KUALA LUMPUR, July 15 — Jaringan Kampung Orang Asli Kelantan (JKOAK) has said that they plan to take up their case to court after the government decided to carry on with the Sungai Nenggiri Dam project.
“We regret the government’s decision to build the Sungai Nenggiri Dam because it will affect historical areas, sacred places and our ancestral tombs.
“The minister’s claim that 80 per cent of the villagers support this project is untrue and wrong because we have managed to collect more than 3,000 signatures that protest against this project.
“The timeline has not been finalised yet because we need to do some discussion first,” said Mustafa when asked by Malay Mail about the court date.
JKOAK had presented their Memorandum of Understanding (MoU) to the Prime Minister’s Office in Putrajaya on June 7 to express their concerns about the construction of the 300 megawatts (MW) installation that will force them to relocate from their homeland.
Orang Asli Temiar from Kelantan gather at Dataran Putra and march to the prime minister's office to hand over the memorandum to protest the construction of the Nenggiri Dam in Gua Musang June 7, 2022. — Picture by Shafwan Zaidon
In the MoU, JKOAK claimed that the project will submerge up to 5,834 hectares of forest that are the cultural lands of Orang Asli in Gua Musang, Kelantan and the project will also erase the historical trace of Orang Asli Temiar in West Malaysia.
The group then suggested the government replace the original plan by building several smaller dams that are also capable of solving the flooding problem and water supply issues faced by Kelantan.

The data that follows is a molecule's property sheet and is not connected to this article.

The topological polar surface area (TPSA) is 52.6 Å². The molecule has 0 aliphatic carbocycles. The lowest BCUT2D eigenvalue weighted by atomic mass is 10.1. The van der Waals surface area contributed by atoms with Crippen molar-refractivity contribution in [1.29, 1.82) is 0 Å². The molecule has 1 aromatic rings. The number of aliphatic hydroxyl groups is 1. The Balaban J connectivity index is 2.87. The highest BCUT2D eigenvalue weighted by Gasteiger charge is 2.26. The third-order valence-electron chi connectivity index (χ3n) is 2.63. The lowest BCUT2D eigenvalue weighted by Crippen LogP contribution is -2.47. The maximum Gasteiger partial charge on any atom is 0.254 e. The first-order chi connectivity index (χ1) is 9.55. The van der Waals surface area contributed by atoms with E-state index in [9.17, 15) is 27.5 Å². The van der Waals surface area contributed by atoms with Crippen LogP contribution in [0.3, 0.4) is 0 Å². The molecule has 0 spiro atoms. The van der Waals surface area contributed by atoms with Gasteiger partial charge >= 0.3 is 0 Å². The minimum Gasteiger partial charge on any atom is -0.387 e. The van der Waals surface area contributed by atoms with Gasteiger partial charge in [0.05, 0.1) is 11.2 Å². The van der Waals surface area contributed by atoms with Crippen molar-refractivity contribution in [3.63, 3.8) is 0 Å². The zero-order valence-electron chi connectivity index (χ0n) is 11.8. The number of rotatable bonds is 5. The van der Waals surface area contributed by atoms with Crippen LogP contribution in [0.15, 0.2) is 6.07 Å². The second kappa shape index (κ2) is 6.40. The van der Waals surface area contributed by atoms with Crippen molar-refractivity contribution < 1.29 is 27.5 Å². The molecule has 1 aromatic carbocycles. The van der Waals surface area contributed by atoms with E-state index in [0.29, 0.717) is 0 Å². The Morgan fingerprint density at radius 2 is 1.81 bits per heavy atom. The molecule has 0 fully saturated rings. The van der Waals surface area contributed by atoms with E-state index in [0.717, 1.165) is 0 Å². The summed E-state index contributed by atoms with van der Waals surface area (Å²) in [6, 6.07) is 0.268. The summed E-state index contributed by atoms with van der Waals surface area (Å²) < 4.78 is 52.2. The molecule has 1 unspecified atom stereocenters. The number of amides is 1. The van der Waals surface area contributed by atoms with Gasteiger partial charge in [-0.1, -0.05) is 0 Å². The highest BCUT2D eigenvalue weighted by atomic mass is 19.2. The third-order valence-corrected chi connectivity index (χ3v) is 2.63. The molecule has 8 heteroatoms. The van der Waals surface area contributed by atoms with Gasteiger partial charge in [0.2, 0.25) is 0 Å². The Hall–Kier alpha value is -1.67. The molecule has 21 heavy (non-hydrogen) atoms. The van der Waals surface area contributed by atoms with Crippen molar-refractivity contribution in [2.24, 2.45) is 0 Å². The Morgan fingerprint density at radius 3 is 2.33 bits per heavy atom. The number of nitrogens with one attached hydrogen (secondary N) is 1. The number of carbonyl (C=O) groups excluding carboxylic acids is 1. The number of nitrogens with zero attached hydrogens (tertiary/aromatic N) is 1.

The Minister of Energy and Natural Resources Datuk Seri Takiyuddin Hassan told reporters on June 14 that the project has passed several types of research including the Environmental Impact Assessment (EIA), Heritage Impact Assessment (HIA), and Social Impact Assessment (SIA).
“There is no reason for the government to terminate the construction of the Nenggiri hydro-electric dam project,” he added.
Minister of Rural Development Datuk Seri Mahdzir Khalid had previously told Malay Mail that there are “outside elements” influencing the MoU submitted by JKOAK as they are asking for extra compensation.
“From the information that we have received from the Kelantan state government and the Ministry of Energy and Natural Resources, the head of villagers affected by the project are satisfied with what they received for compensation.
“I haven’t read the memorandum because it’s sent to the Prime Minister’s Office directly, but based on the conversation we had with the batin-batin (village heads) about the allowance, land, and house allocation they were given, we think they are satisfied with it,” Datuk Seri Takiyuddin had said.
According to the Ministry of Rural Development and Department of Orang Asli Development (JAKAO), the compensation offered to villagers affected by the hydroelectric dam project include a house site of 0.2 hectares and a 750 square foot house, an orchard lane of 0.2 hectare, a small rubber estate of 2.2 hectares and public facilities such as schools, teacher placement, kindergartens, treatment halls, surau and shop lots.
Payments for relocation involve cash assistance of RM1,383 for each household for five years as long as their rubber estate has not produced any yield.
The RM5 billion Nenggiri Hydroelectric Dam project is expected to start generating electricity in mid-2027.
The project is aimed at increasing the capacity of renewable energy in West Malaysia, solving the long-standing problems of flood and clean water supply in Kelantan, and creating eco-tourism opportunities.